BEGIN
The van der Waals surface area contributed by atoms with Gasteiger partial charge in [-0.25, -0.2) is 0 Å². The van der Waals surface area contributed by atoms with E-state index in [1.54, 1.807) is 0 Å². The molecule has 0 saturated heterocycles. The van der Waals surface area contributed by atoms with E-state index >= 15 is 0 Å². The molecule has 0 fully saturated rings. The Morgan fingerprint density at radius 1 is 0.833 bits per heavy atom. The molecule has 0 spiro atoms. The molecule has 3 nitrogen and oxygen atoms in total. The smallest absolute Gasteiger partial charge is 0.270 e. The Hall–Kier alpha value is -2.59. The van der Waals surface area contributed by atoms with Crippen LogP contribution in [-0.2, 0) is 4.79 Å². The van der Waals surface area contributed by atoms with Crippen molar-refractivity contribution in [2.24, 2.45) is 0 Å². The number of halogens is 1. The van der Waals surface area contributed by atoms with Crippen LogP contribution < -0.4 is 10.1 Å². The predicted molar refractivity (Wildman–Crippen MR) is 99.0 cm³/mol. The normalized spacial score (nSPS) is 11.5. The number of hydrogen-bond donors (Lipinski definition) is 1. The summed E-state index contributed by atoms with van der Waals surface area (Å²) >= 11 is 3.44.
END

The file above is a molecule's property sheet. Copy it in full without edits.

The van der Waals surface area contributed by atoms with Gasteiger partial charge in [-0.25, -0.2) is 0 Å². The van der Waals surface area contributed by atoms with E-state index in [1.54, 1.807) is 0 Å². The molecule has 0 saturated heterocycles. The van der Waals surface area contributed by atoms with E-state index >= 15 is 0 Å². The molecule has 0 fully saturated rings. The Morgan fingerprint density at radius 1 is 0.833 bits per heavy atom. The molecule has 0 spiro atoms. The molecule has 3 nitrogen and oxygen atoms in total. The smallest absolute Gasteiger partial charge is 0.270 e. The Hall–Kier alpha value is -2.59. The van der Waals surface area contributed by atoms with Crippen LogP contribution in [-0.2, 0) is 4.79 Å². The van der Waals surface area contributed by atoms with Crippen molar-refractivity contribution in [2.24, 2.45) is 0 Å². The number of halogens is 1. The van der Waals surface area contributed by atoms with Crippen LogP contribution < -0.4 is 10.1 Å². The predicted molar refractivity (Wildman–Crippen MR) is 99.0 cm³/mol. The normalized spacial score (nSPS) is 11.5. The number of hydrogen-bond donors (Lipinski definition) is 1. The summed E-state index contributed by atoms with van der Waals surface area (Å²) >= 11 is 3.44.